The ARB rejected Horizon’s argument that Loftus was not constructively discharged and thus the back pay award should have been limited to the difference between Loftus’s captain salary and the salary of the chief mate position it offered him. The ARB held that Loftus’s resignation in the face of the demotion constituted a constructive discharge in that a reasonable person in his position would have felt compelled to resign. The ARB upheld the ALJ’s reliance upon a number of factors to support its conclusion. The demotion of a captain to chief mate represented a pay cut and downgrade from permanent to temporary employment, and it was an unprecedented action by Horizon management. The ALJ also considered expert testimony that as a chief mate who had been demoted from captain, Loftus would not have had the respect of his crew or the officers, thus impeding his ability to do his job properly. Notably, the ARB also supported the ALJ’s consideration of Horizon management’s “pattern of hostility” toward Loftus’s protected activity as supportive of a finding that Horizon created intolerable working conditions sufficient to justify a constructive discharge.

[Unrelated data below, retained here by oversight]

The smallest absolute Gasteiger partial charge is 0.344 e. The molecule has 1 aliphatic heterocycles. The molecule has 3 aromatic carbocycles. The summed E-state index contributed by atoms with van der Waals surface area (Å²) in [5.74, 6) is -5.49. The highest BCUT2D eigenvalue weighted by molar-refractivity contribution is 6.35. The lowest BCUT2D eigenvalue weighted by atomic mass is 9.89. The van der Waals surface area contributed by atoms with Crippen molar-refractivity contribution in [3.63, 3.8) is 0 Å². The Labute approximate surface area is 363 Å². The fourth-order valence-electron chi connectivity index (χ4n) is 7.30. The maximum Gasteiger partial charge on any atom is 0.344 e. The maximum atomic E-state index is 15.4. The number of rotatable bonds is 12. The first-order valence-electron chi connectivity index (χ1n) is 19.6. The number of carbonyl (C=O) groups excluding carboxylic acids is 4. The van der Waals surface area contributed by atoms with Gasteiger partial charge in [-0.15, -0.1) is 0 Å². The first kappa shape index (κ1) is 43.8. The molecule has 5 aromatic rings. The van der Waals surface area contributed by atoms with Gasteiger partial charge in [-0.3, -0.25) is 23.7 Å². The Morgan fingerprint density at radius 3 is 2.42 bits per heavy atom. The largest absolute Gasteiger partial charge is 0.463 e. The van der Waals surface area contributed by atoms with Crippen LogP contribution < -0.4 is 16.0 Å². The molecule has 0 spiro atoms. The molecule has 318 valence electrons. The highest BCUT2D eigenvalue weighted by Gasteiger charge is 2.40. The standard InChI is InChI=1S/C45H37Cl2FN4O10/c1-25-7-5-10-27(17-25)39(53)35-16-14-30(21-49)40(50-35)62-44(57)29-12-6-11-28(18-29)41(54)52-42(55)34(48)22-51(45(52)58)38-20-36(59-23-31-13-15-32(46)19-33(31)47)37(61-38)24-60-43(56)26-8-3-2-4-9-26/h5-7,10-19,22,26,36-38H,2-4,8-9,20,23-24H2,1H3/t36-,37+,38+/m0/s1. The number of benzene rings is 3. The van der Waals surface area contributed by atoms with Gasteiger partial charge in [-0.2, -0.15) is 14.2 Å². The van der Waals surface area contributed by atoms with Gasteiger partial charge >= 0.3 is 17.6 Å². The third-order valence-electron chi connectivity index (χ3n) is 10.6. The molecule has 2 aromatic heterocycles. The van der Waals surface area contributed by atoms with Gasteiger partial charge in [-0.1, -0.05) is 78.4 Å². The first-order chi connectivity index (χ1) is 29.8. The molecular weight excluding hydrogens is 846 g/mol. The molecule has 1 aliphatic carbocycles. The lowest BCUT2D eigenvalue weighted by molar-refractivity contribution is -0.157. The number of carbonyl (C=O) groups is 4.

Finally, the Board upheld the $10,000 compensatory damages award, noting that the ALJ properly considered evidence of Loftus’s emotional harm, specifically his own testimony about the harm he suffered. The Board also upheld the ALJ’s determination that punitive damages were warranted and that the award of $225,000 – close to the statutory cap of $250,000 – was appropriate. The ARB noted that punitive damages are warranted where there is “reckless or callous disregard” for the complainant’s rights and intentional violations of law. More severe “[e]gregious or reprehensible conduct” is not required, but is evidence of intentional or reckless behavior. The ALJ found Horizon’s conduct “reprehensible” and that it showed “persistent indifference” to Loftus’s safety concerns, thus supporting a punitive damages award. The ARB further found that the amount was appropriate given the degree of the misconduct, the harm to the complainant, and awards in comparable cases. Thus, the Board upheld the full award of over $890,000, plus interest on back pay and attorney’s fees to be supported by petition.
While there have not been many SPA cases, the Loftus award suggests that the Department of Labor will take a firm stance on egregious violations of law and retaliation against employees who raise concerns about them in the maritime industry.